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By 2030, Deloitte predicts there will be 21 million electric cars on the road, a significant jump from the 2 million sold in 2018.
While governments and the industry are rushing to make electric cars a viable choice, the jury's still out on whether they really are the answer. They will undoubtedly make our cities cleaner, but are we ready to take the leap?
According to a survey by UK insurance company Aviva, 81% of people said “range" was their biggest concern with switching to an electric car, followed by “finding a charging point" and the “time it takes to recharge". And those results are not exclusive to that survey: it's a sentiment we see time and again.
But what are the alternatives? Hydrogen has been a much-debated substitute, offering the same sort of range and refueling time as a conventional car, with zero tail pipe emissions. But it's a chicken and egg scenario: the infrastructure isn't good enough, so car makers won't build the cars.
One British inventor, however, claims his fuel of the future solves the issues of air quality and range anxiety. Former submariner and nuclear reactor designer Trevor Jackson has created an 'aluminium air' fuel cell that he says will have a range of 1,500 miles. That's about five times more than an electric car.
But where his invention really trumps electric is in the time it takes to recharge. At the moment, charging an electric car from home takes several hours. That's improving all the time but lithium ion batteries have their limits.
Want a quick top up on the go? That'll take at least 20 minutes from a public charging point.
Compare that to Jackson's fuel cell (he insists it's not a battery). Every 1,500 miles you swap it for a new one – a process that takes 90 seconds – and you're good to go. It's also about half the cost of charging an electric car, which is again significantly less than the cost of petrol or diesel.
And it's this last point – cost – that's so crucial. Because whether the future is powered by lithium-ion, aluminium-air or hydrogen, the lower cost of renewable energy will actually increase traffic congestion, says experts.
And that brings us to two of the most fundamental problems with urban mobility: pollution and congestion. According to Shifting the focus: energy demand in a net-zero carbon UK, a report by the Center for Research into Energy Demand Solutions (CREDS), their forecasts show that as electric car demand increases, so too does car usage. The report concluded that by 2050, “100% electrification has the highest levels of traffic growth."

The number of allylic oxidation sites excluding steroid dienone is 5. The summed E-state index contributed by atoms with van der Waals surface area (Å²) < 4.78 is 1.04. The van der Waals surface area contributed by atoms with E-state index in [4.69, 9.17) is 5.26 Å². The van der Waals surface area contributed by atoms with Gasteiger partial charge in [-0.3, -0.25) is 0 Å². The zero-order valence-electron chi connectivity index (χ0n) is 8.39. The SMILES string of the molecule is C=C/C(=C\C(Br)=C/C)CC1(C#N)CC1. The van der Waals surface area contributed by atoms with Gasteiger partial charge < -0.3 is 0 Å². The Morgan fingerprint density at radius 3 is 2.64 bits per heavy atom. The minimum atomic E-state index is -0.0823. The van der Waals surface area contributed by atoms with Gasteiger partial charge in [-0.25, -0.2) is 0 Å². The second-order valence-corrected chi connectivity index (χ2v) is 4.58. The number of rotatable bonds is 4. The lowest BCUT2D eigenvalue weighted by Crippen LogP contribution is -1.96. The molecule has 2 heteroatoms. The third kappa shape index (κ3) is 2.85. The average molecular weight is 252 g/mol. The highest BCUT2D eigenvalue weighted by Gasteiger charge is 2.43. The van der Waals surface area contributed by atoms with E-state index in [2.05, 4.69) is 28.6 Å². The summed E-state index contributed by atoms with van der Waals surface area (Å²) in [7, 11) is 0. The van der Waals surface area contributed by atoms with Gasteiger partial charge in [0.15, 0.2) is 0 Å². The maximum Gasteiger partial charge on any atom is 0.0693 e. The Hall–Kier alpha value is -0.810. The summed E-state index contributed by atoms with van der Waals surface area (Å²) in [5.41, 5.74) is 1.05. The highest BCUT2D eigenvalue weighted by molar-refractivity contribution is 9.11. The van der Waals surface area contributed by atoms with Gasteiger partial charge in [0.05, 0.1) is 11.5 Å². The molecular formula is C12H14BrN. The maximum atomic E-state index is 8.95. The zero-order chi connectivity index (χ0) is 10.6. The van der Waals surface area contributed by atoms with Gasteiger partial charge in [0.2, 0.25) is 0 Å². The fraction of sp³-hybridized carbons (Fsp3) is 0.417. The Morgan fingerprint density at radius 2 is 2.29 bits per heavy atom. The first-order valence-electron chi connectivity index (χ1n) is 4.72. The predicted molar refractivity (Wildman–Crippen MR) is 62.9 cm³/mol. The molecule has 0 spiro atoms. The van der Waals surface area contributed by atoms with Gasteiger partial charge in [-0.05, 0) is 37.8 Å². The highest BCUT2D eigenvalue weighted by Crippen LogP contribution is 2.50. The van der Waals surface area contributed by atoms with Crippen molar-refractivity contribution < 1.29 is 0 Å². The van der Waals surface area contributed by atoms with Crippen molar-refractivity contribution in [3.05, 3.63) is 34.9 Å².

To compound the problem, by 2050 the world's population is expected to swell from today's 7.7billion to 9.8billion. It's predicted 70% of these people will live in urban areas.
In this clean new future, are cities going to ground to a halt? As the report's author Nick Eyre, professor of energy and climate policy at the University of Oxford and director of CREDS, says: “Clean growth involves more than attending to the carbon implications; it means considering the combined effects of continued car dependency leading to more urban sprawl, inactive lifestyles, congestion and the demand for increased road capacity".
In other words, if we don't fix the 'car problem', we're going to be sat in traffic jams getting tubbier.
Of course, the future of travel in 2050 is going to look radically different to now. Work has already started on hyperloops that can rocket us between major cities in minutes. Flying cars, once the stuff of science fiction, are looking more viable, and the technology exists for autonomous cars, if not the infrastructure. But whether autonomous cars will actually ease congestion is a matter of debate, as we discuss in this white paper.
Right now, what's fundamentally required is a mindset and lifestyle shift that makes us less reliant on our cars, whether that's as consumers or businesses.
It's never been easier to get around most major cities without a car, from shared bikes to e-scooters. And technology makes it easier than ever to find your way using multiple forms of transport. HERE's Intermodal Routing technology gives you seamless start-to-finish directions for walking, driving and taking the train or the bus. It can even provide alternative directions when it detects congestion or delays for a faster route.
Cutting pollution is only half the issue for urban mobility. If future cities are going to work, we'll need to rethink how we get around them, too.